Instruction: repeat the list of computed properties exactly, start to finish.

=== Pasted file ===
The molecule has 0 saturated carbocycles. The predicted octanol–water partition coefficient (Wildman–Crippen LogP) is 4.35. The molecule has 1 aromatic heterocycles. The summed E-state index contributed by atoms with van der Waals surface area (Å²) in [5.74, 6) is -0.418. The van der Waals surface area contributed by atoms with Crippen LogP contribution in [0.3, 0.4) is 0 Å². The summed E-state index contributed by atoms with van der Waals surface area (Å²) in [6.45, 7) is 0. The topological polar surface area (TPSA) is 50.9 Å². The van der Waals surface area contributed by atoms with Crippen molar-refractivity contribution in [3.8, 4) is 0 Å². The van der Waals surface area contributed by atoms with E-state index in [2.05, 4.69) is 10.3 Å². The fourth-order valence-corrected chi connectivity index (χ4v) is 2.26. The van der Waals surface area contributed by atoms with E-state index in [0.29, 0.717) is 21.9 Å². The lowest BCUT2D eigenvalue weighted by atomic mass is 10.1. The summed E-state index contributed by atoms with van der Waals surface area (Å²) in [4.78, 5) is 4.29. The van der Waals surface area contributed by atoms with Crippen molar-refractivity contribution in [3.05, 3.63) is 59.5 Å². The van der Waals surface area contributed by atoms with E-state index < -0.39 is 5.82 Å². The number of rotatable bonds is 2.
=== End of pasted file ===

The molecule has 0 saturated carbocycles. The predicted octanol–water partition coefficient (Wildman–Crippen LogP) is 4.35. The molecule has 1 aromatic heterocycles. The summed E-state index contributed by atoms with van der Waals surface area (Å²) in [5.74, 6) is -0.418. The van der Waals surface area contributed by atoms with Crippen LogP contribution in [0.3, 0.4) is 0 Å². The summed E-state index contributed by atoms with van der Waals surface area (Å²) in [6.45, 7) is 0. The topological polar surface area (TPSA) is 50.9 Å². The van der Waals surface area contributed by atoms with Crippen molar-refractivity contribution in [3.8, 4) is 0 Å². The van der Waals surface area contributed by atoms with E-state index in [2.05, 4.69) is 10.3 Å². The fourth-order valence-corrected chi connectivity index (χ4v) is 2.26. The van der Waals surface area contributed by atoms with E-state index in [0.29, 0.717) is 21.9 Å². The lowest BCUT2D eigenvalue weighted by atomic mass is 10.1. The summed E-state index contributed by atoms with van der Waals surface area (Å²) in [4.78, 5) is 4.29. The van der Waals surface area contributed by atoms with Crippen molar-refractivity contribution in [3.05, 3.63) is 59.5 Å². The van der Waals surface area contributed by atoms with E-state index < -0.39 is 5.82 Å². The number of rotatable bonds is 2.